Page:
We had just completed an incredible course, perhaps the best I ever conducted, and I found myself enjoying the entire process. But the numbers were low, less than half our norm. The trend in this recession for business and conferences we conduct for others has been down, as much as half. The recession, high cost of travel, etc, has taken its toll.

This can make a big dent in income but not our business, nor especially our life for three reasons. First, we have well focused finances. Second we use collapsible overheads, and third observe the Golden Rule of Good Business.

There is more about these three business ideas in this lesson for you.

Business slowdowns can be devastating if one is not economically and psychologically prepared. They can hit at every level, regardless of our place in life. For example a reader recently wrote:

Gary, I'm writing to you just because I think you may be a sympathetic shoulder To lean on. Because you are wise, happy and married.

I've always considered myself to be those things too, but recently as hard times have hit I've found myself less secure about my superior understanding.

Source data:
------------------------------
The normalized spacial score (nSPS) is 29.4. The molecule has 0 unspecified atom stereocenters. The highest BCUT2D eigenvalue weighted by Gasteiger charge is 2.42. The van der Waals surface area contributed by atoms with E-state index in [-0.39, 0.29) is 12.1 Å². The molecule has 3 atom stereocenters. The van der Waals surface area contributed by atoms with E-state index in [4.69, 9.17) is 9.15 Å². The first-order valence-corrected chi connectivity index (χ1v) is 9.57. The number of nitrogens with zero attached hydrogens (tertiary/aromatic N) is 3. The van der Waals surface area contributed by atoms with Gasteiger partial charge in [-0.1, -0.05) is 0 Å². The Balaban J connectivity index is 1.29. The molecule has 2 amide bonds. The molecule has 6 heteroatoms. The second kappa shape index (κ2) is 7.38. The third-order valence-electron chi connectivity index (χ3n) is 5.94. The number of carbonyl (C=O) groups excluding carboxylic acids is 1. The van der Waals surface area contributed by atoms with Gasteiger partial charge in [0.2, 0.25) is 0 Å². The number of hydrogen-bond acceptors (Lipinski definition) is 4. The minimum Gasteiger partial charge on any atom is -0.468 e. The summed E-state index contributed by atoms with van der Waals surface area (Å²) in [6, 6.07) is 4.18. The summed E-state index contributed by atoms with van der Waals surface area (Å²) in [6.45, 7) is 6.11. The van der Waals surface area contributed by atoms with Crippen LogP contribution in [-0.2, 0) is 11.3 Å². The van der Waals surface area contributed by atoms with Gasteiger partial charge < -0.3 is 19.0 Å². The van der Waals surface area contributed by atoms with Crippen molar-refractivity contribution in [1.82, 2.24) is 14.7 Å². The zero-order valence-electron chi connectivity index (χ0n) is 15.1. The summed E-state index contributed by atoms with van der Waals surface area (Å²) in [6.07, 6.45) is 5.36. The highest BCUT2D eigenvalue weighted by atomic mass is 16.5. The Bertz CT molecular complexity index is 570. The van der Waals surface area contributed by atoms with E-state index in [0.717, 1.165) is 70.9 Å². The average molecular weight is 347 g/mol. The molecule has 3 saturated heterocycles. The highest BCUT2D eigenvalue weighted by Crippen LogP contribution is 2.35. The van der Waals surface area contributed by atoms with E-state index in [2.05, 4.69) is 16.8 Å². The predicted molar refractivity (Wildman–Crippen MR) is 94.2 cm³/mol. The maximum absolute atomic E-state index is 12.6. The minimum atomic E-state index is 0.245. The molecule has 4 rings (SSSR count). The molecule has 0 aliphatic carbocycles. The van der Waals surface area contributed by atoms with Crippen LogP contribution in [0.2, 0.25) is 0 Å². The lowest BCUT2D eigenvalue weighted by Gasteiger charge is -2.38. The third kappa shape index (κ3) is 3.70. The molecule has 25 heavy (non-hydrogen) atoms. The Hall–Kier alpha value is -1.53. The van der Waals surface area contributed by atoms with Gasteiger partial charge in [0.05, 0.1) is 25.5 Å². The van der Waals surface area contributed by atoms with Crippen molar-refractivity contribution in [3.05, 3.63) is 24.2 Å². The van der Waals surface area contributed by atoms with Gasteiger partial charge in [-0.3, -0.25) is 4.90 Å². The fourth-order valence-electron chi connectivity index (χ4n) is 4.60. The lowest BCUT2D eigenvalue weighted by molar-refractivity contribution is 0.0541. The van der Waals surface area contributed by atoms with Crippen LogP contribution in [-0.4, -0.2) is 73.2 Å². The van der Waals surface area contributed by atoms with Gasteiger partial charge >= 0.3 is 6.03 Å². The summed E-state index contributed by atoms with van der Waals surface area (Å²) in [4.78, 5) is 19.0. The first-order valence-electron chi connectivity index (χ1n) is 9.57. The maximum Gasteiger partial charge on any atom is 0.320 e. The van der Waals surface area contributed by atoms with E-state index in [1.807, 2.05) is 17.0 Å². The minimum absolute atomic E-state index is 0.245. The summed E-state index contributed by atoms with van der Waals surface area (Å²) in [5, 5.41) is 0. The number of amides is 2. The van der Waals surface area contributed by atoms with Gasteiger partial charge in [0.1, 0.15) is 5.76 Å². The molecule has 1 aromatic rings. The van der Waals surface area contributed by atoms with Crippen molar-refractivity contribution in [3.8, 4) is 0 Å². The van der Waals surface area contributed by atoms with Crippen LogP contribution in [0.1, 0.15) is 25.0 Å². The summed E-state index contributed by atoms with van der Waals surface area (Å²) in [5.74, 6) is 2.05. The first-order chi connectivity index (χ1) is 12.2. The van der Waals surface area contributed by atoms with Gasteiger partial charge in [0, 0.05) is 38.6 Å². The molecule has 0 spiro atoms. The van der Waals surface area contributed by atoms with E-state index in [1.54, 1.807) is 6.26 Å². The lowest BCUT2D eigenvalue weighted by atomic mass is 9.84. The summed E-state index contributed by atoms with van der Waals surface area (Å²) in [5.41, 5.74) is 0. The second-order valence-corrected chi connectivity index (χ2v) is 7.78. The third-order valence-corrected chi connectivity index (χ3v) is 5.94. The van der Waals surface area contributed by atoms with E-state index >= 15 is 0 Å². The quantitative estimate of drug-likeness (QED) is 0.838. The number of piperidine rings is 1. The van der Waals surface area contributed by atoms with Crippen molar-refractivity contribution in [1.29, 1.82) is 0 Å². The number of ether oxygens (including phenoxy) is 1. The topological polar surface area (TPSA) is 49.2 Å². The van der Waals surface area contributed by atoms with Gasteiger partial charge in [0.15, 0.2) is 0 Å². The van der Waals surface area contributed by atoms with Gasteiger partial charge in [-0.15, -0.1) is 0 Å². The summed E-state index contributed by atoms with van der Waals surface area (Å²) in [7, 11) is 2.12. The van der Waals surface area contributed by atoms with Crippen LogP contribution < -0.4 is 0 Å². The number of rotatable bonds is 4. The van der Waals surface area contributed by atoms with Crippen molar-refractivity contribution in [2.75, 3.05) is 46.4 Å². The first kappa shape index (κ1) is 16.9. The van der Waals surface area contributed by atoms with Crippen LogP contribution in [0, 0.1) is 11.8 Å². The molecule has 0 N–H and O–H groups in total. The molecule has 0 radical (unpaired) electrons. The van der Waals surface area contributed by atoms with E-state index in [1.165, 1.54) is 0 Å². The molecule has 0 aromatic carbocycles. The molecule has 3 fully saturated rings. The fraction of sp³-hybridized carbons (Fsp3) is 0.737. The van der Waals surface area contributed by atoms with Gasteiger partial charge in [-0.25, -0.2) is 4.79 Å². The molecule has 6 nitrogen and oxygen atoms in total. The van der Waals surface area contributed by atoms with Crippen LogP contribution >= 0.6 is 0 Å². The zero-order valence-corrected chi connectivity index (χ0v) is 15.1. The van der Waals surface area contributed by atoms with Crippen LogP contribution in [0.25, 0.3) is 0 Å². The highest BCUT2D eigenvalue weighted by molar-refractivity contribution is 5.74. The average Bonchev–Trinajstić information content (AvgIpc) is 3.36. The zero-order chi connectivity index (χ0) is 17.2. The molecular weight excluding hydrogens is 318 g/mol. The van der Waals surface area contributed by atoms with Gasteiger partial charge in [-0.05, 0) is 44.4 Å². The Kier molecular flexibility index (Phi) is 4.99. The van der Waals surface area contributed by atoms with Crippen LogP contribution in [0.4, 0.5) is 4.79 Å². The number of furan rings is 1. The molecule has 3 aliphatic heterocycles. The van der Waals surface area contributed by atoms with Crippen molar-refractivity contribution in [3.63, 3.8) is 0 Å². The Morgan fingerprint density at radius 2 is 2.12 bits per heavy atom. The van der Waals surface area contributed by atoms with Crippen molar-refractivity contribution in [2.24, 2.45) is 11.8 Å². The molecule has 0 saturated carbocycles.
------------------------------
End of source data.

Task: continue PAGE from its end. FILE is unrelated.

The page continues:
My wife, is exceptional in her business and usually makes a large income by local standards. Whatever she does she does very well and collects accolades at every turn.

I'm good in business too, but in my work life I'm usually somewhere in my wife's shadow. Now something happened early this year. The work just dried up. People are being laid off everywhere and there's no work for either of us. So we've been forced to live off the fat of better times.

For me this is okay, but the glaring reality is that what was a moderately humble lifestyle has now left us living way beyond our means. My wife is deeply concerned. We've been together for many years and have had much harder times than these- there was never savings previously- but this time my wife has become really stressed about it all.